by: Hobert Taylor
Turboprop - Turboprop - (Anzic Records)
The product of Canadian drummer Ernesto Cervini and featuring several all star Toronto musicians, (most notably saxophonist Tara Davidson), the band and the eponymous CD swing, bop, and wail. Cervini is a melodic drummer...his drumming is akin to scatting, commenting on the time he keeps. Their originals, as well as a Charlie Parker standard "Red Cross", a Keith Jarrett tune, "The Windup", and a Debussy melody, "The Engulfed Cathedral", all contain intensely personal performances by the sextet. Everyone shines because these young players bring a freshness and a contemporary glint to the material. Tara Davidson in particular is a revelation. That's why I had to mention her again. In case you weren't paying attention, watch out for Tara Davidson. Jazz. No OPI.
Yngvil Vatn Guttu - On The Crosswalk - (KR Records)
This young woman, like Cervini and Davidson in my last review, like Kris Bowers, Robert Glasper, Greg Tate, Nels Cline, etc. creates the new jazz paradigm. That is to say she takes popular forms and adds the intuitive improvisational genius of jazz in order to make the music powerfully meaningful. Originally from Norway, she lives there, in Alaska and New York, and while it is tempting to say her northern exposures bring an icy chill to her music, I'll resist and just say that she acknowledges that her tunes are tempered by her environments. She can be funky as in "Broadway Bomb", a 21st century take on Oliver Nelson. She can be meditative, and she can swing. It's all wonderful. Currently I'm playing "Blue North for 2" "1714" and "Plan B".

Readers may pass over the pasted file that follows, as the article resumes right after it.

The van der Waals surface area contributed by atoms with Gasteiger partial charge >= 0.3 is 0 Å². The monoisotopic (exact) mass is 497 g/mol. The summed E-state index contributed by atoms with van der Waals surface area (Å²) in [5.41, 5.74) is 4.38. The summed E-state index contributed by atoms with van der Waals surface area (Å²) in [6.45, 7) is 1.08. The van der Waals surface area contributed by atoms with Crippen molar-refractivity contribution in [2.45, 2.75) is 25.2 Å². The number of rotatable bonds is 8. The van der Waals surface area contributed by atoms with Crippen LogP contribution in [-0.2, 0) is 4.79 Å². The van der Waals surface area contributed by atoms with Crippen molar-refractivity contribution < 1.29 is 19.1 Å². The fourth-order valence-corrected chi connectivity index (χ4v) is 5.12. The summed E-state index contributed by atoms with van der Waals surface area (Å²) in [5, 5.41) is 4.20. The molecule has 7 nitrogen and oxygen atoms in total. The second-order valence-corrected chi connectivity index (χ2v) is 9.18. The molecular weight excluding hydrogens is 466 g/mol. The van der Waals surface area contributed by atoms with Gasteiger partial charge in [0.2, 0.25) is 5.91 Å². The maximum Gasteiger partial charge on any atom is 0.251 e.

Jon Davis - Moving Right Along - (Positone Records)
Pianist Davis in a trio setting with Yasushi Nakamura , bass and Shinnosuke Takahashi, drums has produced a well oiled machine of a record, precise, beautiful and expressive. His originals, like say Chopin etudes, explore tone, color, and voicings at once personal and classic. There are echoes of Oscar Peterson. I particularly like, "Under the Stairway", and "Beauty and the Blues", among his originals, and the uptempo Coltrane classic "Moment's Notice".
Jacky Terrasson - Take This - (Impulse)
Pianist Terrasson packs em in all over the world on the festival circuit. This Franco-American is never dull or textbook. He deconstructs Paul Desmond's "Take Five", sort of "Take Five" meets "Bitches Brew" , here labeled "Take Five (Take 2)" and makes it sound as if it were written yesterday. Same with the Bud Powell classic "Un Poco Loco". His originals are informed by hip-hop and other contemporary trends without at all being gimmicky. My picks include his original tune , "Dance", the uptempo Brazilian tune "Maladie D'Amour", Luis Bonfa's "Somebody I Used to Know", and the bouncy sunny beat "Kiff".
Harley Card - Hedgerow - (Self Released)
Guitarist/composer Card is of the broken time highly syncopated hard driving/ elliptically loping school of playing most often identified with Pat Metheny. His compositions are not derivative however. The mellow title tune "Hedgerow" is comprised of several sub melodies stitched together to make a gorgeous quilt of a composition. On some tunes he plays acoustic in a style evocative of the Canadian master musician/songwirter Bruce Cockburn, i.e. "Helicopters and Holograms".
Sweet Lu Olutosin/Antonio Ciacca Quintet - Sweet Lou's Blues - (Twins Music)
Sort of a throwback to the Jon Hendricks/Oscar Brown Jr. era of jazz vocalists who were a part of the band, not backed by them. And like the song's of that era there is a political edge to some of the songs, i.e. "Malcolm's Song". Olutosin's voice is deeply romantic and seductive, authoritative and sure. Some of the songs and arrangements sound a bit dated to my ears, but the renditions are clean and in the pocket. The quintet swings. Faves: "Those Lagos Blues", Herbie Hancock's "Let's Go Driftin", and the jump tune "The Baron".